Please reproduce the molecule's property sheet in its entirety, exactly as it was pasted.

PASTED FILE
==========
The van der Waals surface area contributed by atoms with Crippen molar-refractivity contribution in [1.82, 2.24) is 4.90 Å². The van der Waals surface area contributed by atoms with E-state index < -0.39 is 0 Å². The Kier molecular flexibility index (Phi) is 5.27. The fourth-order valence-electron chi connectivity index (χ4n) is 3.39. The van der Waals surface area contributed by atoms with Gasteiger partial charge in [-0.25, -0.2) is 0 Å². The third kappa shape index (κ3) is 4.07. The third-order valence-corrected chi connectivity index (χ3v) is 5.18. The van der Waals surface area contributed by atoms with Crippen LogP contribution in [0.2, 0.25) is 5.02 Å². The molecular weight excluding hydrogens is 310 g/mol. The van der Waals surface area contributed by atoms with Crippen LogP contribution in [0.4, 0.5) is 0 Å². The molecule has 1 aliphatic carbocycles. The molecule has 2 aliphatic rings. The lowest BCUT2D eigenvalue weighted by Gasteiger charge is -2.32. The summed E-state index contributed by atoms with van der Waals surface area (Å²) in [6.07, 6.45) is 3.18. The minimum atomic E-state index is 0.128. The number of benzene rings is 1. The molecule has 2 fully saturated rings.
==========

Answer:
The van der Waals surface area contributed by atoms with Crippen molar-refractivity contribution in [1.82, 2.24) is 4.90 Å². The van der Waals surface area contributed by atoms with E-state index < -0.39 is 0 Å². The Kier molecular flexibility index (Phi) is 5.27. The fourth-order valence-electron chi connectivity index (χ4n) is 3.39. The van der Waals surface area contributed by atoms with Gasteiger partial charge in [-0.25, -0.2) is 0 Å². The third kappa shape index (κ3) is 4.07. The third-order valence-corrected chi connectivity index (χ3v) is 5.18. The van der Waals surface area contributed by atoms with Crippen LogP contribution in [0.2, 0.25) is 5.02 Å². The molecular weight excluding hydrogens is 310 g/mol. The van der Waals surface area contributed by atoms with Crippen LogP contribution in [0.4, 0.5) is 0 Å². The molecule has 1 aliphatic carbocycles. The molecule has 2 aliphatic rings. The lowest BCUT2D eigenvalue weighted by Gasteiger charge is -2.32. The summed E-state index contributed by atoms with van der Waals surface area (Å²) in [6.07, 6.45) is 3.18. The minimum atomic E-state index is 0.128. The number of benzene rings is 1. The molecule has 2 fully saturated rings.